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The Value of Being A Backwater: Bohemia Isn't Doomed Here

I'm currently reading William Gibson's prescient 1999 novel All Tomorrow's Parties. In it, the San Francisco Bay Bridge has been put out of commission by an earthquake, and the length of the bridge deck has been taken over by informal, jury-rigged settlements, dives, and workshops — an alternative community set apart from the high prices and regulations of the cities on either end.

This reminded me of the post I wrote here earlier this week, and my point that creative cities need cheap places where creative people can make their own communities and enterprises. Gibson is clearly a big fan of unique, bohemian subcultures, but he's also very aware of how fragile they are. In many of his books, including this one, there are antagonistic marketing CEOs seeking out the cutting-edge of cool, in order to destroy it (for a profit) by appropriating it into the mass market.

In this passage, advertising billionaire Cody Harwood explains his interest in the Bridge community. It's as near an ideal description of the gentrification and homogenization of artists' neighborhoods as I've seen anywhere:

Harwood: "Bohemias. Alternative subcultures. They were a crucial aspect of industrial civilization in the two previous centuries. They were where industrial civilization went to dream. A sort of unconscious R&D, exploring alternate societal strategies... But they became extinct."

"Extinct?"

"We started picking them before they could ripen. A certain crucial growing period was lost, as marketing evolved and the mechanisms of recommodification became quicker, more rapacious. Authentic subcultures required backwaters, and time, and there are no more backwaters. They went the way of geography in general."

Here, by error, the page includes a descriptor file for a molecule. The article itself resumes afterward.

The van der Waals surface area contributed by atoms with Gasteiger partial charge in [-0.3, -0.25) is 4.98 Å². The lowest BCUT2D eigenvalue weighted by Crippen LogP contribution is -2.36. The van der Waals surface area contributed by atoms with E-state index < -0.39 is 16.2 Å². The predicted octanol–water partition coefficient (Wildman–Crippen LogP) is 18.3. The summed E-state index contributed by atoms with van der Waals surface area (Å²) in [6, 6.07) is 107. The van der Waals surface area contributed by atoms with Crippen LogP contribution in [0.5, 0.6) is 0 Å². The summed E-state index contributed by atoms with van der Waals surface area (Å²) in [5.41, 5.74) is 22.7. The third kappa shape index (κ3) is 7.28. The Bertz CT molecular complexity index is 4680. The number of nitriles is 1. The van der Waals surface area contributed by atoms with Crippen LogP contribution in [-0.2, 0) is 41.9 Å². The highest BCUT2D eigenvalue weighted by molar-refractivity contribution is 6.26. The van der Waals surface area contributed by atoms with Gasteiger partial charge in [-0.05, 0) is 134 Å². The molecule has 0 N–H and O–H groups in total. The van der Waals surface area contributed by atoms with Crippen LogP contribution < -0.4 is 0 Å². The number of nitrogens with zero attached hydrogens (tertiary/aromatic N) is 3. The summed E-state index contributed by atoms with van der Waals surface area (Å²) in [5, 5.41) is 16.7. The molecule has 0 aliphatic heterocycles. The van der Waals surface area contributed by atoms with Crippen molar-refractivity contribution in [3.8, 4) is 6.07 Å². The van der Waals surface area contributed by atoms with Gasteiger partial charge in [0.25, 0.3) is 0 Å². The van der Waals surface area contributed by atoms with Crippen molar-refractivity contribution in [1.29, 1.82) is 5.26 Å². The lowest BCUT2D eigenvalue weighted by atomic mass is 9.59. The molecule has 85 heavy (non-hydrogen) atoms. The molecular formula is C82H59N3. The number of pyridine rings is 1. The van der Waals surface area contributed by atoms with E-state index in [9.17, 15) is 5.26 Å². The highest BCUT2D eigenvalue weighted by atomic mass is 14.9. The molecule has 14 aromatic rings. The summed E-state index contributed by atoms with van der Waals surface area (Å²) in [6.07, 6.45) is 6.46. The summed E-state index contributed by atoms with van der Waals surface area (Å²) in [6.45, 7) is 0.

Bleak, huh?

Except maybe we can preserve backwaters — places that preserve physical space for creativity and the cultural values that defend uniqueness against the pressures of corporate homogenization.

A lot of Portlanders still ruefully regard our city as a backwater. We're a northern outpost, not really on the way to anyplace else, the place where Interstate 95 tapers down to four lanes to make its lonely end run to the Canadian border.

But it seems that more and more people are appreciating the value of this circumstance — that is, being in a place at some remove from the global hype machine's relentless cultural and economic pressures. The global monoculture is still a bit further away here (though that doesn't mean it isn't trying to make inroads), people are friendlier, living is more affordable, and we have more time to pursue our creative impulses.

But like Gibson's makeshift settlement of plywood partitions and plastic tarps that clings to an earthquake-damaged suspension bridge, communities like these are fragile — which makes them all the more worthy of our appreciation.

Image: Constant Nieuwenhuys's New Babylon, a theoretical megastructure designed to be constructed and continuously transformed by its inhabitants in pursuit of new, alternative life experiences. From Constant's New Babylon: the Hyper-Architecture of Desire, by Mark Wigley

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